Lion’s Head, or shi zi tou is a rustic home cooked Chinese dish that evokes tasty memories for my husband. Over the years I’ve heard about his mom’s Lion’s Head, and I’ve also heard my husband’s numerous requests for her to to make it for him. So when my mother-in-law suggested we make it together, I was excited to learn. The pork meatball and cabbage dish is slow cooked in a pot. The meatballs are meant to represent a lion, and the shredded greens its mane.
As with most Chinese dishes, there are many variations depending on the region, and Lion’s Head is no different. As we stood side by side in the kitchen, I learned that the recipe we were making came from my mother-in-law’s mom. Her mom and dad used to make Lion’s Head for Chinese New Year, and it was one of her dad’s favorite dishes.
My husband’s grandparents may be gone from this earth, but the legacy of their Lion’s Head recipe remains.
1 large head Napa cabbage
2 pounds ground pork (do not use the lean variety)
2 tablespoons green onions, minced
2 tablespoons fresh ginger, minced, plus 2 slices
1/2 cup drained and minced water chestnuts (optional) Chestnuts were not a part of the original family recipe, but it adds a nice texture.
2 tablespoons shallots, minced
6 tablespoons soy sauce
2 tablespoons Shaoxing wine (can be found in Asian grocery stores)
1 teaspoon white or black pepper
1 tablespoon sugar
1 teaspoon salt, plus 1 teaspoon
1/2 cup chicken stock, plus 1 cup
2 tablespoons corn starch
2 tablespoons water
3 cups peanut or vegetable oil for frying
1. In a medium bowl, add pork, green onions, ginger, water chestnuts (optional), shallots, soy sauce, Shaoxing wine, pepper, sugar, salt, egg and 1/2 cup chicken stock.
2. Combine thoroughly using a utensil to mix in one direction, whether it’s counter or clockwise. This is an important step. My mother-in-law explained that it helps with the meat’s texture. This technique will help ensure that your meatballs will not break when cooked.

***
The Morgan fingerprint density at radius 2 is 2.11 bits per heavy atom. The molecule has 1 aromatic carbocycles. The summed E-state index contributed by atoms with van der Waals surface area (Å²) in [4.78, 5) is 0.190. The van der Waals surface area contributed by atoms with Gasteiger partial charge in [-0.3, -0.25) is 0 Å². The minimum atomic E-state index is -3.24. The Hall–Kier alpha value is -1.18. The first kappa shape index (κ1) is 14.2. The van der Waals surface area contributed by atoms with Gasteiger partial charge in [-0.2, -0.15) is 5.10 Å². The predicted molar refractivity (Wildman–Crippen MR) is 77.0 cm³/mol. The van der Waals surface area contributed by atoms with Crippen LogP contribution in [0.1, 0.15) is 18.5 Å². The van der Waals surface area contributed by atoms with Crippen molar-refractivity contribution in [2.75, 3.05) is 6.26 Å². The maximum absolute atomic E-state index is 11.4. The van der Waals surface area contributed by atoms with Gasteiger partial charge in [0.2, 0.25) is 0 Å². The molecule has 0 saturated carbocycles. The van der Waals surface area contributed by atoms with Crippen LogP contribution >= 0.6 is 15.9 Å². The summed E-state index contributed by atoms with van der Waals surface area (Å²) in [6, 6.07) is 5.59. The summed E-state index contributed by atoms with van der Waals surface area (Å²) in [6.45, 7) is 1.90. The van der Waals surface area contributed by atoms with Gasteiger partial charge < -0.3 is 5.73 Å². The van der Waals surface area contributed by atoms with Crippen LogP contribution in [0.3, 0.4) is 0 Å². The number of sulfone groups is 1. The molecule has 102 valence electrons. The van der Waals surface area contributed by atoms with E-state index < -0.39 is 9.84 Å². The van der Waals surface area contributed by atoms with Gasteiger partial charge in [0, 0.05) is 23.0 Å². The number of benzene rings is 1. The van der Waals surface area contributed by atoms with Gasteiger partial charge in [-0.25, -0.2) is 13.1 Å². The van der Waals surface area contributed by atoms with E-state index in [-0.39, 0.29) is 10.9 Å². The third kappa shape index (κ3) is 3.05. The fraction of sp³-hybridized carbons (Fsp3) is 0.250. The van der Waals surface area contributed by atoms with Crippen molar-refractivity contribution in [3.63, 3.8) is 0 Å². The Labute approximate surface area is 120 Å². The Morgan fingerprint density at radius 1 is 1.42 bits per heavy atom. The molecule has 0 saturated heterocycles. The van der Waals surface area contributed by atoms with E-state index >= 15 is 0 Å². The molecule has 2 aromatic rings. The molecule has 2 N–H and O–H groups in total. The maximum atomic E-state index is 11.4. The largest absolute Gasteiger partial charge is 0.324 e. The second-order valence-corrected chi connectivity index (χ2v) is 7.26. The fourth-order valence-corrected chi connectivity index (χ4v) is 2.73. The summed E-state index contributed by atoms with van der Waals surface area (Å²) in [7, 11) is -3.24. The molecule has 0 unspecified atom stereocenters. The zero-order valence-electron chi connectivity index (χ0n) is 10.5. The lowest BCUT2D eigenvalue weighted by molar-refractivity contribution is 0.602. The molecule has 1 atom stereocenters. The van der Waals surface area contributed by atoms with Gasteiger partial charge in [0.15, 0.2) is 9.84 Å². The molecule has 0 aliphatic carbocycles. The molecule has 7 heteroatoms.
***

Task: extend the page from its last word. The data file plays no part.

3. Mix corn starch and water together to form a paste. Add paste to pork mixture. Combine, stirring in one direction.
4. Take about a half cup of the pork mixture in your hands. It should be about the size of a tennis ball.
5. This is when it gets fun. The secret to a good Lion’s Head meatball is to toss it back and forth, like a ball. Like stirring the meat in one direction, this technique helps create a dense ball. My mother-in-law recommends tossing between 20-30 times. Some people toss it up to 100 times. It’s up to you. Below is a video of meatball tossing so you can get a feel for it. It’s pretty fun!
6. Set meatballs aside on a plate as each is formed. You should have approximately 15 meatballs.
7. Heat 3 cups of peanut or vegetable oil in a medium saucepan over high heat. Drop a bead of water in the oil. When it dances on the surface of the oil, it’s ready. Add meatballs to oil, but do not overcrowd. You will need to cook the meatballs in batches. Decrease heat to medium and cook for approximately 3 minutes, then turn with tongs and cook for 3 minutes on the opposite side. Meatballs should look browned. Transfer cooked meatballs to a plate and repeat process.
8. Trim off the root end (white parts) of the Napa cabbage and place in the bottom of a large heavy saucepan. Add remaining 1 cup chicken stock and 1 teaspoon salt to cabbage.
9. Place cooked meatballs on top of cabbage and arrange. Heat over high heat to bring to a boil.
10. While meatball and cabbage mixture is coming to a boil, quarter the green parts of the Napa cabbage leaves lengthwise and then cut them again crosswise into thirds. Place leaves on top of meatballs. Cover and reduce heat to medium. Simmer for approximately 1 hour. The cabbage will release a lot of moisture and the meatballs will continue to cook in a soup-like mixture.
11. After simmering for 1 hour, add 2 slices of fresh ginger to the pot. Cover and continue to cook for another 1 or 2 hours. The longer they simmer, the more tender the meatball.
12. Serve Lion’s Head in a bowl with soupy mixture, cabbage and meatballs.